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How do you put a uniform charge on an insulator?

  1. Sep 28, 2010 #1
    To put a uniform charge on the surface of a conducting hollow sphere one just needs to touch it at one point with an electrode.

    To put a uniform charge on the surface of an insulating hollow sphere, do you have to somehow physically spray charge all over it?
     
  2. jcsd
  3. Sep 30, 2010 #2
    Yes. You might also try to ionize surface atoms.
    What for?
     
  4. Sep 30, 2010 #3
    I would like to do some of experiment to measure the mass of an electron inside a charged spherical insulator. I think 1/2 the electrostatic energy between the electron and the charged shell would reside in the field around the electron and would therefore make it heavier.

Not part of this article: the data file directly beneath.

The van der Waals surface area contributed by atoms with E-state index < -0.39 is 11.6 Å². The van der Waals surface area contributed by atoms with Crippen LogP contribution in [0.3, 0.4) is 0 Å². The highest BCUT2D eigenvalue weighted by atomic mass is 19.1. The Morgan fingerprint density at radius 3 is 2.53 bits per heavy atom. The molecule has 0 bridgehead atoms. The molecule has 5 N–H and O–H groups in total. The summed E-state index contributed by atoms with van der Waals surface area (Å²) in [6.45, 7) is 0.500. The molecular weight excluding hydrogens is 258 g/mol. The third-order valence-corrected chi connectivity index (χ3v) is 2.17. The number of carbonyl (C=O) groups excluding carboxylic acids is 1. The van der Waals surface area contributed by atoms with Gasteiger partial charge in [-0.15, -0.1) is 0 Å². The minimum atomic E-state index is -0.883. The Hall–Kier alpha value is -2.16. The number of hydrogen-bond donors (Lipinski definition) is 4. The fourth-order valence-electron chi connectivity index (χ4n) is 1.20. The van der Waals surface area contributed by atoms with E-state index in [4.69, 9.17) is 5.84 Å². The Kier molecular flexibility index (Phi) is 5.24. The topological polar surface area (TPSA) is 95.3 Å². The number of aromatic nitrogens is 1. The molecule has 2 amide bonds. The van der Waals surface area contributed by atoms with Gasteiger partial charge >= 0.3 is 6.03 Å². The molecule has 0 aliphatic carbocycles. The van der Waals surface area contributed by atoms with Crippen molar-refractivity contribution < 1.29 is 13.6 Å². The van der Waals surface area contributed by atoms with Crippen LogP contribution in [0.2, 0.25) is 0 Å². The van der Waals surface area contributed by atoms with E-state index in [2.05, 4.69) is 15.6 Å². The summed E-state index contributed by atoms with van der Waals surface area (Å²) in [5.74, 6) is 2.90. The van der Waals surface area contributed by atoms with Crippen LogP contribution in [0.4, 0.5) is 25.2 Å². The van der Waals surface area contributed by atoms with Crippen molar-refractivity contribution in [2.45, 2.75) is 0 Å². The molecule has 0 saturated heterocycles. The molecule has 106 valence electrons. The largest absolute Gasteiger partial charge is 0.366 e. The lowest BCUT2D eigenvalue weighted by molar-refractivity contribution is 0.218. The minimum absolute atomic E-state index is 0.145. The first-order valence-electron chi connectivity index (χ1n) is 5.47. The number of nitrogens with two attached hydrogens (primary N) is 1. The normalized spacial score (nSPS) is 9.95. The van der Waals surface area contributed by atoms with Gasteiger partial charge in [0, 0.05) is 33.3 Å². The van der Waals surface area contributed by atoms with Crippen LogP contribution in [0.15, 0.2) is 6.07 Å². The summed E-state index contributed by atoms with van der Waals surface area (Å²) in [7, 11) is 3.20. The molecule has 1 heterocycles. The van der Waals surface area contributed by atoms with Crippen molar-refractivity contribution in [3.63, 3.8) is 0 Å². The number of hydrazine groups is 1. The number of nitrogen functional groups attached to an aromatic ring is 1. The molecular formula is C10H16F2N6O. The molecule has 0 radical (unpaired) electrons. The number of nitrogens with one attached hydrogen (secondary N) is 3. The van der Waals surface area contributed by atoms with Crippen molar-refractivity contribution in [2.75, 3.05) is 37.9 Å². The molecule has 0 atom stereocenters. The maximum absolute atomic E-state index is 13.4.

If we could make the electron heavy then we could make small atoms with these heavy electrons. Small atoms might fuse much more easily than normal size ones.

    That's it - I want to solve the world's energy problems and climate change problems. ;)
     
  5. Oct 2, 2010 #4
    There is no such thing as a perfect insulator, some materials just have extremely high resistance. Since the total charge on the sphere would be relatively small very little current would need to flow on the sphere in order for the charge to equalize. While the time for a small charge to flow through high resistance would be greater then low resistance I believe the time frame would be a few minutes at the most.
     
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